Alpha sued over 'island in the sky' cemetery
MORGANTOWN, W.Va. -- Six Southern West Virginia residents are suing Alpha Natural Resources to stop further damage to a family cemetery they say has become "an island in the sky," barely accessible and literally surrounded by a massive mountaintop-removal mining operation.
They sued Virginia-based Alpha and its Independence Coal Co. subsidiary in Boone County Circuit Court last week after discovering that activity at the Twilight Surface Mine has come within 30 feet of their ancestors' graves in Jarrell Cemetery.
Alpha spokesman Ted Pile said late Wednesday that the lawsuit has no merit. He also said allegations that Alpha has "willfully and maliciously" violated a 100-foot buffer zone, toppled headstones and denied relatives access are false.
Alpha has, instead, "gone above and beyond the letter and spirit of the permit and the law" to protect both the cemetery and the relatives' access to it, he said. Additionally, Pile said, Alpha employees are offended by suggestions that they would deliberately harm the cemetery.
"Our miners are men and women of character who themselves have lost loved ones in the past and understand what these gravesites stand for and mean," he said.
The cemetery sits on a tiny knob of tree-topped land in the middle of what the Jarrell family descendants say is one of the biggest strip mines east of the Mississippi.
They say recent mining activity violates state law and an agreement with Alpha and the West Virginia Department of Environmental Protection to keep mining at least 100 feet away and preserve access to the burial plots. The plaintiffs say that, during a visit this summer, they found serious damage and an access road "so unreasonably graded, steep and dangerous" that only heavy-duty, four-wheel-drive vehicles could use it.
Longtime mountaintop mining activist Maria Gunnoe, one of the plaintiffs, said blasting has shaken headstones loose. Some have tilted and sunk, he said, while others are cracked or were broken by falling trees.
"This is no way to treat people," Gunnoe said. "These companies can do better than this."
Debbie Jarrell accused the DEP of "lax enforcement" and a lack of compassion. She said the agency has not written any violations for the desecration of her family's cemetery, which now is surrounded by a dangerous highwall.
Alpha is even mining underneath the graves, Jarrell alleges, "literally leaving the cemetery an island in the sky and not accessible by any normal means of transportation."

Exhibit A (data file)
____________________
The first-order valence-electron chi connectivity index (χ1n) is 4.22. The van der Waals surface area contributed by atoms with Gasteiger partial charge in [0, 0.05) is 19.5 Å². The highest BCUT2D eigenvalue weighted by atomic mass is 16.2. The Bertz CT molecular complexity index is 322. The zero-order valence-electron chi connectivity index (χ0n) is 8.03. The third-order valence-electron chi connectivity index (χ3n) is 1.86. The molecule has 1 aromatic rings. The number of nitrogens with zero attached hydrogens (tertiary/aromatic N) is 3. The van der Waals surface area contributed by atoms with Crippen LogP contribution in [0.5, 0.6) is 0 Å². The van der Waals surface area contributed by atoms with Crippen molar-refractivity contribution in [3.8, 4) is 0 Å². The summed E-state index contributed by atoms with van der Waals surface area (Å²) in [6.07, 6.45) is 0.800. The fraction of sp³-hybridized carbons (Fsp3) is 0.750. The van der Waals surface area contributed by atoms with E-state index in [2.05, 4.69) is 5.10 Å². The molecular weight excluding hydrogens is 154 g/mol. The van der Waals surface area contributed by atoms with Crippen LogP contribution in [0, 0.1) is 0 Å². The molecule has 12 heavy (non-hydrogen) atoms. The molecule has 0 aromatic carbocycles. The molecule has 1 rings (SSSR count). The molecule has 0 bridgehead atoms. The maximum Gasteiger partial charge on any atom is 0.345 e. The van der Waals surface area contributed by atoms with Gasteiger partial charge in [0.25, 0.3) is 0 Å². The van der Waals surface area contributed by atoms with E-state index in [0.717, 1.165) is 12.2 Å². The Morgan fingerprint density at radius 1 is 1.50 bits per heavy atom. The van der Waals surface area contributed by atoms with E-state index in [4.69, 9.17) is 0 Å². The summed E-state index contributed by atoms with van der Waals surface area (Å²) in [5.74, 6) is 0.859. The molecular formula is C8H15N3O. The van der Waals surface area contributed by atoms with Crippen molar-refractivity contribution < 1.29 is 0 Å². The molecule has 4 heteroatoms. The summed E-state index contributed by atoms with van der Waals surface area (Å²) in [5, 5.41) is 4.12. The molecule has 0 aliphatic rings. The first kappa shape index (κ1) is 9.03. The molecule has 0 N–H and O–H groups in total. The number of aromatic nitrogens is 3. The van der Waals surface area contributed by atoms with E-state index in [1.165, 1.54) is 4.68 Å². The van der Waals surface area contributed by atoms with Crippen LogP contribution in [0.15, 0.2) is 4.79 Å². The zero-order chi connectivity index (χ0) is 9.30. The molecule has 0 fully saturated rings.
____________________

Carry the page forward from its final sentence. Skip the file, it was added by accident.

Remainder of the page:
The DEP did not comment on the matter Thursday.
The lawsuit accuses Alpha of grave desecration, violations of the state Surface Coal Mine Reclamation Act, negligence and infliction of emotional distress. It seeks unspecified compensatory damages for cemetery repairs and punitive damages to deter future bad conduct, as well as a court order that prohibits Alpha from denying reasonable access.
Family members said they have tried for years to preserve access to the cemetery, but that the expansion of the Twilight Surface Mine crept closer, eventually swallowing what once was the community of Lindytown.
Nada Cook-White said the operation forced people away from their homes and that the Jarrell Family Cemetery is the last evidence that Lindytown ever existed.
"This is a place of vital importance to our cultural heritage," she said. "The people buried there tell the history of the town and its families."
To reach the cemetery, relatives must request access from the mine's safety coordinator, who has 10 days to respond with a date. Visitors must show an ID to get in, including providing Social Security numbers.
Pile said Alpha is trying to ensure their safety, and the visitors don't always have to wait 10 days.
"What some of the family members and visitors have done is intentionally violate these state and federal safety guidelines," he said. "On one occasion, they unlawfully entered the property without a safety briefing and without an escort -- unnecessarily putting themselves and others in danger."
Pile said Alpha hired outside contractors to survey the cemetery and document its condition before mining. Alpha also placed seismographs to ensure that all blasting complies with state and federal law, he said.
"Our records and documentation show that we have not affected the integrity of the gravesites," Pile said.
He said Alpha also re-graded and re-stoned the road for the families, in anticipation of Memorial Day visits, and cleaned the headstones after a forest fire.